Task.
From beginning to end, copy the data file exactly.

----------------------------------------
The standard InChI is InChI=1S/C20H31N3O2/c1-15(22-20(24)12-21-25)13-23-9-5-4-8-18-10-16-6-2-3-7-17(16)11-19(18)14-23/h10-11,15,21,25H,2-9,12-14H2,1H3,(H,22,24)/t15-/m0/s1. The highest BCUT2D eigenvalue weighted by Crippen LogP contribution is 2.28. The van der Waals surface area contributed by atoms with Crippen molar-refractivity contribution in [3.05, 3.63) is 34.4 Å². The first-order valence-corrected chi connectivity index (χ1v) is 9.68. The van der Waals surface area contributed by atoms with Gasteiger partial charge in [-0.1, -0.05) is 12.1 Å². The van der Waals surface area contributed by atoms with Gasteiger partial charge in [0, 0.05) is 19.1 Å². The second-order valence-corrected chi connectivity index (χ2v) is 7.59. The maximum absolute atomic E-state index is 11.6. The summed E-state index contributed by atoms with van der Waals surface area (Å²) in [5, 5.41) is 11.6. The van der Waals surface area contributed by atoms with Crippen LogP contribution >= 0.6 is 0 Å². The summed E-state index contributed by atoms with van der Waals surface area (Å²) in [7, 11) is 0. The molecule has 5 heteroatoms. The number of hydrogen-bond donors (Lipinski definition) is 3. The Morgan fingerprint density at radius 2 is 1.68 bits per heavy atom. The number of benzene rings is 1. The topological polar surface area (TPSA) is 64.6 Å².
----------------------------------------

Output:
The standard InChI is InChI=1S/C20H31N3O2/c1-15(22-20(24)12-21-25)13-23-9-5-4-8-18-10-16-6-2-3-7-17(16)11-19(18)14-23/h10-11,15,21,25H,2-9,12-14H2,1H3,(H,22,24)/t15-/m0/s1. The highest BCUT2D eigenvalue weighted by Crippen LogP contribution is 2.28. The van der Waals surface area contributed by atoms with Crippen molar-refractivity contribution in [3.05, 3.63) is 34.4 Å². The first-order valence-corrected chi connectivity index (χ1v) is 9.68. The van der Waals surface area contributed by atoms with Gasteiger partial charge in [-0.1, -0.05) is 12.1 Å². The van der Waals surface area contributed by atoms with Gasteiger partial charge in [0, 0.05) is 19.1 Å². The second-order valence-corrected chi connectivity index (χ2v) is 7.59. The maximum absolute atomic E-state index is 11.6. The summed E-state index contributed by atoms with van der Waals surface area (Å²) in [5, 5.41) is 11.6. The van der Waals surface area contributed by atoms with Crippen LogP contribution >= 0.6 is 0 Å². The summed E-state index contributed by atoms with van der Waals surface area (Å²) in [7, 11) is 0. The molecule has 5 heteroatoms. The number of hydrogen-bond donors (Lipinski definition) is 3. The Morgan fingerprint density at radius 2 is 1.68 bits per heavy atom. The number of benzene rings is 1. The topological polar surface area (TPSA) is 64.6 Å².